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Borrowing hundreds of billions or trillions for privatizing Social Security?

<![CDATA[The New York Times reports that the White House and Congressional Republicans are “beginning to acknowledge” that giving current workers private investment accounts based on their Social Security payments will require that the government borrow “from hundreds of billions to trillions of dollars over a decade, depending on how much money people are permitted to […]

<![CDATA[The New York Times reports that the White House and Congressional Republicans are “beginning to acknowledge” that giving current workers private investment accounts based on their Social Security payments will require that the government borrow “from hundreds of billions to trillions of dollars over a decade, depending on how much money people are permitted to contribute to the accounts and whether the changes to Social Security include benefit cuts and tax increases.” It would have been good to hear some of the details of President Bush’s plan during the election, but, gosh, it would have been unpatriotic to question him closely.
The “freedom” to invest Social Security revenues in the stock market is not worth borrowing more money; that isn’t freedom, it’s a mortgage our kids will pay off. Just last week, Congress raised the U.S. debt limit to $8.2 trillion, up about 25 percent from the time George W. Bush took office.
The U.S. government has buried future generations in debt, especially during the past three years, and additional trillions of dollars is thoroughly beyond the pale of fiscal responsibility. Alan Greenspan has warned about the burden of deficits on the dollar and a significant increase in federal debt will only come at an increasing cost—the U.S. actually faces the potential for foreign investors to take control of the dollar, just as Asian countries saw their currencies beaten down during 1997 and 1998.
Since George Soros made a lot of the money he spent to depose Bush this year during the Asian currency crisis, there may be a silver lining in all this. But that’s too high a cost for regime change, too.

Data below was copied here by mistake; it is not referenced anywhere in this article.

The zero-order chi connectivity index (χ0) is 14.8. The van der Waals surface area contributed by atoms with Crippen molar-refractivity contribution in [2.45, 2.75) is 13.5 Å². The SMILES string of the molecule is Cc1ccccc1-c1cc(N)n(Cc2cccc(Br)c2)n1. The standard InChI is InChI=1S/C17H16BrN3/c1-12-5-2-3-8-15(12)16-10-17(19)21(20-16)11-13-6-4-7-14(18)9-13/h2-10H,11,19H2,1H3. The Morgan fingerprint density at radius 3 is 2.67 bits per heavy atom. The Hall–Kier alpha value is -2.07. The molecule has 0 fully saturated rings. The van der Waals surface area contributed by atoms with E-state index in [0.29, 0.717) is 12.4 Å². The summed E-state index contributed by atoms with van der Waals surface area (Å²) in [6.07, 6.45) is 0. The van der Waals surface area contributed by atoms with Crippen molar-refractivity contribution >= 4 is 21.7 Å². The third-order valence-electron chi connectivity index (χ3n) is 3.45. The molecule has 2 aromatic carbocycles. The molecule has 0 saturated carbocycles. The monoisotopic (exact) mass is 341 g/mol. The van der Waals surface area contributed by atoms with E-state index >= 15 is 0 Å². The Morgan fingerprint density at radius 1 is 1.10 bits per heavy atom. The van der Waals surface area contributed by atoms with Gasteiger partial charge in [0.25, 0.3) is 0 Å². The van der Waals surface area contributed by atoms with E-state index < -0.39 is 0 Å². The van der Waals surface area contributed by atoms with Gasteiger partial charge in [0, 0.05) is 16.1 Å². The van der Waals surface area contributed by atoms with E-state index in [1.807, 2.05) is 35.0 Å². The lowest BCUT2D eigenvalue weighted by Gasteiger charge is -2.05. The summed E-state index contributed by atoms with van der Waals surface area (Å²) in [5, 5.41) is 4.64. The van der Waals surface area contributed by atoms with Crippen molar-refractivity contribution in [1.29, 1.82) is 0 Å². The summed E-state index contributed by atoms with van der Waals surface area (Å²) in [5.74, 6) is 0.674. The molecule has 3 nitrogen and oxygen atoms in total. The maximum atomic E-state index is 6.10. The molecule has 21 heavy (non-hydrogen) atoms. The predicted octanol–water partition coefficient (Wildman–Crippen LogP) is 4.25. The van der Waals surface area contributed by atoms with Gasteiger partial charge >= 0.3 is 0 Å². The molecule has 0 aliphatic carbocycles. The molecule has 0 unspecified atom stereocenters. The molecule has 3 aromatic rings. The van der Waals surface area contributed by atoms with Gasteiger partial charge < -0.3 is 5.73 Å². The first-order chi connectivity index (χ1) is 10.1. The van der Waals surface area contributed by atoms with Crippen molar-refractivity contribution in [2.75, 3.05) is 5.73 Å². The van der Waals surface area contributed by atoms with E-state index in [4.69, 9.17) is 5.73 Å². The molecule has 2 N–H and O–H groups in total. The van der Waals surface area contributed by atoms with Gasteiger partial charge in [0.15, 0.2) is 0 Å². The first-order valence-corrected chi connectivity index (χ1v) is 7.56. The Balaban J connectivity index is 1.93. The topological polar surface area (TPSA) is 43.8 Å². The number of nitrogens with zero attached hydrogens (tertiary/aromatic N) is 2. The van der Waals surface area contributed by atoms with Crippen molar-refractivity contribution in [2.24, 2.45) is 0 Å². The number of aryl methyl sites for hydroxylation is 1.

Thankfully, there is some sense left among Republicans. The Times quoted Sen. Charles Grassley, the Iowa Republican who chairs the Senate Finance Committee: “Anybody who thinks borrowing money for the transition to personal accounts is going to solve the problem of the long-term solvency of Social Security doesn’t understand the size of the problem.”
Alas, Grassley is out of the mainstream, because the mainstream of Republican thinking is completely insane. Senator Judd Gregg, Republican of New Hampshire touts creative bookkeeping that would keep the Social Security-related debt off the government’s books while urging people to see things over the long-term: “You’ve got to look at this as a very significant long-term fiscal policy decision where you’re going to have a loss in the first 10 to 15 years and a significant move toward solvency in the last 20 to 30 years. That mitigates against doing it in the context of a typical budget resolution.”
Seeing the long-term demands having details about how this investment is going to work. As it stands today, the Bush Social Security reform plan looks like a hedge fund prospectus or Enron’s plan for California’s energy markets, short on detail and long on creative applications of accounting. That’s okay, though, because the Bushies expect that the consequences will fall on generations they won’t answer to. In the meantime, the idea of dropping trillions into the stock market plays right into the hands of Mr. Bush’s base, people like Ken Lay.
The recent faddish excuse for these kinds of policies has been that Congresspeople don’t have time to read the bills they pass. Get more Congresspeople or distribute the problem to the people to vote on if their representatives can’t handle the job. There is no circumstance that should justify that excuse when we’re talking about adding to the burden our children will bear into the future. If Congress—both sides of the aisle—and the White House can’t explain what they are doing with our money in detail, providing measurable goals that can be used to assess the early success of any plan as well as the long-term destination, they should be tossed out of office and imprisoned for malfeasance. Maybe executives at companies got away with fiscal murder, but our representatives need to accept that they are accountable for their decisions.]]>